How does WP:PSTS apply to this? I would characterise a patent as a reliable source, but also a primary source. What is the significance of a given patent? Is it notable? In many ways, that depends on who has obtained a license to exploit the patent commercially. To know this, we need a reliable secondary source to interpret the primary source - something we should not attempt to do ourselves. Just throwing this into the mix. SHEFFIELDSTEELTALK 12:58, 17 April 2008 (UTC)
Many patents are secondary sources themselves. They make make analytic or synthetic claims over the topic they cover [citing previous work]. J. D. Redding 16:51, 17 April 2008 (UTC)
I haven't been involved with this particular article, so I won't comment on the specific patents in question here. In general, though, I think that large lists of patents are generally not appropriate in Wikipedia articles. It's OK to cite a patent as a reference for a specific statement or paragraph within the article. Otherwise, patents should be carefully selected to be historically or technically significant, and should be directly relevant to the topic of the article. Wikipedia is not a patent directory, so even relevant and significant patents should be kept to a limited number except in unusual cases. I agree with BillC that patents are often (but not always) poor external links, and that they often shed little light on the subject. I have read many patents and have one myself, so I know how to read them. Readers without experience with them are likely to find them less useful, however.--Srleffler (talk) 20:19, 17 April 2008 (UTC)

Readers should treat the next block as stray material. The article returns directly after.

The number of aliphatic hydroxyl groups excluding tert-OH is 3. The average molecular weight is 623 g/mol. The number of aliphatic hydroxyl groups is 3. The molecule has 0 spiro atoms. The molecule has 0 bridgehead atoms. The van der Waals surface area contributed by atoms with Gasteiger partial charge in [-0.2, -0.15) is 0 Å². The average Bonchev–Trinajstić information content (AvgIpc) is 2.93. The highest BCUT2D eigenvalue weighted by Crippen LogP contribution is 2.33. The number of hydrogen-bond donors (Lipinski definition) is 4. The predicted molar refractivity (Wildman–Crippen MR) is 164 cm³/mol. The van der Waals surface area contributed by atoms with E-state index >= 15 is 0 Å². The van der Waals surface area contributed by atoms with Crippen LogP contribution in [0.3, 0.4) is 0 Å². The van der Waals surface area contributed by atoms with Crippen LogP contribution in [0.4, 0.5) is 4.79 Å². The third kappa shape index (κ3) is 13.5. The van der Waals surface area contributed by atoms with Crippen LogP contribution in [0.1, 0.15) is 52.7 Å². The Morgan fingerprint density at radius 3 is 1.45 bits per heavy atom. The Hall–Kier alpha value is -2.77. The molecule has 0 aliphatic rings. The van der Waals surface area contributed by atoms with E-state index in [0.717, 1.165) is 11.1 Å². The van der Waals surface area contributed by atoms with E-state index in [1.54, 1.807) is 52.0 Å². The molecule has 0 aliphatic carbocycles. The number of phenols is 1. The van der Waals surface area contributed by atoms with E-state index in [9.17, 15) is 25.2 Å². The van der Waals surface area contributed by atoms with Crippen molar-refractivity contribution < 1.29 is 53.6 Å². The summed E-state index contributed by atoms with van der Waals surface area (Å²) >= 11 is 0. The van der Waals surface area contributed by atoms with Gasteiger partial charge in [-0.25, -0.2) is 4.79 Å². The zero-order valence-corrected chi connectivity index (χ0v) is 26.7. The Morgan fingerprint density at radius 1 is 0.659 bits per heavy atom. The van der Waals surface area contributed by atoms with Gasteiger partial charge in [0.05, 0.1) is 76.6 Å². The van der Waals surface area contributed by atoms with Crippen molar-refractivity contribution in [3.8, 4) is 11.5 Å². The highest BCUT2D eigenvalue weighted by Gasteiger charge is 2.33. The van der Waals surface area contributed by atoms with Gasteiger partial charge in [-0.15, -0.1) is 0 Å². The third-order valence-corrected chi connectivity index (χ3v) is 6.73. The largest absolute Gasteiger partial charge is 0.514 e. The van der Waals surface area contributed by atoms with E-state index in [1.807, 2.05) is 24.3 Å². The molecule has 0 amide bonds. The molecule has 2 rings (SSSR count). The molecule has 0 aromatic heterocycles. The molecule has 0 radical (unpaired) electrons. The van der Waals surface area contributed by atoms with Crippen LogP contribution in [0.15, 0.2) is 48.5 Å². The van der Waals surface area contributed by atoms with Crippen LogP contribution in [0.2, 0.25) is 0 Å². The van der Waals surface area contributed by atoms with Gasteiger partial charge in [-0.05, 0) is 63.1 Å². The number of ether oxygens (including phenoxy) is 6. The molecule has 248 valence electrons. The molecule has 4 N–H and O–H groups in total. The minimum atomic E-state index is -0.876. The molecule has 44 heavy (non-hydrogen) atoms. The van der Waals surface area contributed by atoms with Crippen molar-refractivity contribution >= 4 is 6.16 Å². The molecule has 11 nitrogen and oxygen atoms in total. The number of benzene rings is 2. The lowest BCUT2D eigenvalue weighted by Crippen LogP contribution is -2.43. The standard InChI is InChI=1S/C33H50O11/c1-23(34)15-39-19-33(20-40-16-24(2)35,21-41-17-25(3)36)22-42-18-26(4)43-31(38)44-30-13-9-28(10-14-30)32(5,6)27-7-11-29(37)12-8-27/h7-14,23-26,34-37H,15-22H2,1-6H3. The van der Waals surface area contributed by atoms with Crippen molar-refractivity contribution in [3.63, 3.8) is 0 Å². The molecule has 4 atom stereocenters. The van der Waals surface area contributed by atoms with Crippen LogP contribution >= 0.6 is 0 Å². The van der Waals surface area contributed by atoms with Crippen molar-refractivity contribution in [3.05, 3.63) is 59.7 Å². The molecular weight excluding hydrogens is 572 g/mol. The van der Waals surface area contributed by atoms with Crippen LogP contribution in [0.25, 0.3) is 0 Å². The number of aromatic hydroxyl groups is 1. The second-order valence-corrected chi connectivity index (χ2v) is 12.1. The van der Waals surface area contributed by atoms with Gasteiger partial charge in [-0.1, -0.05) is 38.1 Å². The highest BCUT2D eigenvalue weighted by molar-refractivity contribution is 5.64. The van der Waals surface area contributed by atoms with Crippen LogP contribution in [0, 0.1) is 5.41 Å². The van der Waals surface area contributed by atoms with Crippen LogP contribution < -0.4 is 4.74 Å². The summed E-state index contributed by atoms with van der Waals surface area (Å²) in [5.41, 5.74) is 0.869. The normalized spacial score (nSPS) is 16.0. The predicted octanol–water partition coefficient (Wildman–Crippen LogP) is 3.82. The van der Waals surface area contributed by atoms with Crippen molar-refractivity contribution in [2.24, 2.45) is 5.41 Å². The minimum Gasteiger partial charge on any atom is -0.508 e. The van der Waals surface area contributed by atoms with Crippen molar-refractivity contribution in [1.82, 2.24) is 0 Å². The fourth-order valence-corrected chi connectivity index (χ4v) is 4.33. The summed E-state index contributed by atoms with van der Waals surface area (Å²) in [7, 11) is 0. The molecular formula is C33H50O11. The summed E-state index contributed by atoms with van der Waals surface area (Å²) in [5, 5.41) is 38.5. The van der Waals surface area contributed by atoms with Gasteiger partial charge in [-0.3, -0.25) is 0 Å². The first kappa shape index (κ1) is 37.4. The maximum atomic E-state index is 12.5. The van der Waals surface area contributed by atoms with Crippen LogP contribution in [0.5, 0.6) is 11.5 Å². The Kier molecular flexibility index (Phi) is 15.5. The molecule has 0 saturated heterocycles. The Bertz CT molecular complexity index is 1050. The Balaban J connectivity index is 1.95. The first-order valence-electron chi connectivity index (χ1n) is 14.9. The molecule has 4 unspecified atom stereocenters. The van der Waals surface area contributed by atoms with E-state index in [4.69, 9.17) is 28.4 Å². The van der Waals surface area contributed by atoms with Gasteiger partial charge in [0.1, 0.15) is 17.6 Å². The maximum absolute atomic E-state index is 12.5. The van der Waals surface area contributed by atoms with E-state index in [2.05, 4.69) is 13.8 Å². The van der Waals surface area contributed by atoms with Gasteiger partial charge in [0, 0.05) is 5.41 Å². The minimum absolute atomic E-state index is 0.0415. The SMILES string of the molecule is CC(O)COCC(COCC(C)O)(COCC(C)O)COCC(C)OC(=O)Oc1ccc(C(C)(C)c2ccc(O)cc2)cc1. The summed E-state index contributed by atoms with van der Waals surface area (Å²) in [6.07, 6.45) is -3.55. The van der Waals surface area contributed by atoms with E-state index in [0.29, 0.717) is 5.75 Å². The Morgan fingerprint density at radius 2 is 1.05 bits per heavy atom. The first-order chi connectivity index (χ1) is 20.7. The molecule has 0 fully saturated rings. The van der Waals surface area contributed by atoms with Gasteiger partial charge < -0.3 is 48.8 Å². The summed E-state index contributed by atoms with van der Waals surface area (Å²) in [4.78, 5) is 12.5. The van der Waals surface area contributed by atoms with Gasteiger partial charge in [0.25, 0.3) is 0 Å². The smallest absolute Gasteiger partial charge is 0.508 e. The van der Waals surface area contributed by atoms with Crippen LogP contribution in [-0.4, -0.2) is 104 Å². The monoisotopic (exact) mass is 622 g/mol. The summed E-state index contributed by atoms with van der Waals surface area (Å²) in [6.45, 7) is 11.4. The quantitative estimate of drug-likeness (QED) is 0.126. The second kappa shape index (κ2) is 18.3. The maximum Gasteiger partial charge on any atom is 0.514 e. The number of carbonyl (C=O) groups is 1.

Patents are not reliable sources for anything other than that a patent exists. It is not appropriate to add patents, especially long lists of patents, to articles such as generalised science articles such as this one. An appropriate place to add a patent link would be in an article about an invention: for example, Rudolf Diesel invented the diesel engine in 1892; a single link to his patent is entirely fitting in that article. — BillCtalk 00:44, 18 April 2008 (UTC)
Everybody seems to be in agreement about removing the patents from this page except for User:Reddi. The proper course of action is to say that consensus has been reached and close the matter. ScienceApologist (talk) 01:10, 18 April 2008 (UTC)